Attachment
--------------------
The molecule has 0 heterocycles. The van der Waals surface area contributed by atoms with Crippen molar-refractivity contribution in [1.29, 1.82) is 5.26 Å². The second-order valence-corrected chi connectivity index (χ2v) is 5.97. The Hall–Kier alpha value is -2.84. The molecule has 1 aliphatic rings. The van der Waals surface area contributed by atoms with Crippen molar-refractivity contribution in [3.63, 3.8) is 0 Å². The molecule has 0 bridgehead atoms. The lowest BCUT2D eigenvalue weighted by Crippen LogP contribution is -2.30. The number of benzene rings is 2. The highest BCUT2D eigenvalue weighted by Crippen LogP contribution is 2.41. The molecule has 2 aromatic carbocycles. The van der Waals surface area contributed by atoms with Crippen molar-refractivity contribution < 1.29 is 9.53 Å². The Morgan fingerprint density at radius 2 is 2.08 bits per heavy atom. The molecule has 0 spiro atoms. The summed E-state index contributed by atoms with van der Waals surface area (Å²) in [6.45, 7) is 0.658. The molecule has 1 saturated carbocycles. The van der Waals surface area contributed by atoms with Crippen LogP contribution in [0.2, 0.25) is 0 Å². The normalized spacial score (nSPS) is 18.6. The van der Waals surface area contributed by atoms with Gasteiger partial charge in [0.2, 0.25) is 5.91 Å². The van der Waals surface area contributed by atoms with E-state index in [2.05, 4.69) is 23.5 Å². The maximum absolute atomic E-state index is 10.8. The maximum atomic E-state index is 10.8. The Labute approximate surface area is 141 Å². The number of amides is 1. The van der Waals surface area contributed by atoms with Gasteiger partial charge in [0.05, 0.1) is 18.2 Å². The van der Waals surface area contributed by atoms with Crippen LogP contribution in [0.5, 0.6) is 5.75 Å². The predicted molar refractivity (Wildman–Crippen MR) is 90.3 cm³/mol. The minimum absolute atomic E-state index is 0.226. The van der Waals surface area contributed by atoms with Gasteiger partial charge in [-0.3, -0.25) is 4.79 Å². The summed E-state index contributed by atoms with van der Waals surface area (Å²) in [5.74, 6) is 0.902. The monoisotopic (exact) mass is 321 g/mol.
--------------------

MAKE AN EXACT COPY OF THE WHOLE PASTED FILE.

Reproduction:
The molecule has 0 heterocycles. The van der Waals surface area contributed by atoms with Crippen molar-refractivity contribution in [1.29, 1.82) is 5.26 Å². The second-order valence-corrected chi connectivity index (χ2v) is 5.97. The Hall–Kier alpha value is -2.84. The molecule has 1 aliphatic rings. The van der Waals surface area contributed by atoms with Crippen molar-refractivity contribution in [3.63, 3.8) is 0 Å². The molecule has 0 bridgehead atoms. The lowest BCUT2D eigenvalue weighted by Crippen LogP contribution is -2.30. The number of benzene rings is 2. The highest BCUT2D eigenvalue weighted by Crippen LogP contribution is 2.41. The molecule has 2 aromatic carbocycles. The van der Waals surface area contributed by atoms with Crippen molar-refractivity contribution < 1.29 is 9.53 Å². The Morgan fingerprint density at radius 2 is 2.08 bits per heavy atom. The molecule has 0 spiro atoms. The summed E-state index contributed by atoms with van der Waals surface area (Å²) in [6.45, 7) is 0.658. The molecule has 1 saturated carbocycles. The van der Waals surface area contributed by atoms with Crippen LogP contribution in [0.2, 0.25) is 0 Å². The normalized spacial score (nSPS) is 18.6. The van der Waals surface area contributed by atoms with Gasteiger partial charge in [0.2, 0.25) is 5.91 Å². The van der Waals surface area contributed by atoms with E-state index in [2.05, 4.69) is 23.5 Å². The maximum absolute atomic E-state index is 10.8. The maximum atomic E-state index is 10.8. The Labute approximate surface area is 141 Å². The number of amides is 1. The van der Waals surface area contributed by atoms with Gasteiger partial charge in [0.05, 0.1) is 18.2 Å². The van der Waals surface area contributed by atoms with Crippen LogP contribution in [0.5, 0.6) is 5.75 Å². The predicted molar refractivity (Wildman–Crippen MR) is 90.3 cm³/mol. The minimum absolute atomic E-state index is 0.226. The van der Waals surface area contributed by atoms with Gasteiger partial charge in [-0.3, -0.25) is 4.79 Å². The summed E-state index contributed by atoms with van der Waals surface area (Å²) in [5.74, 6) is 0.902. The monoisotopic (exact) mass is 321 g/mol.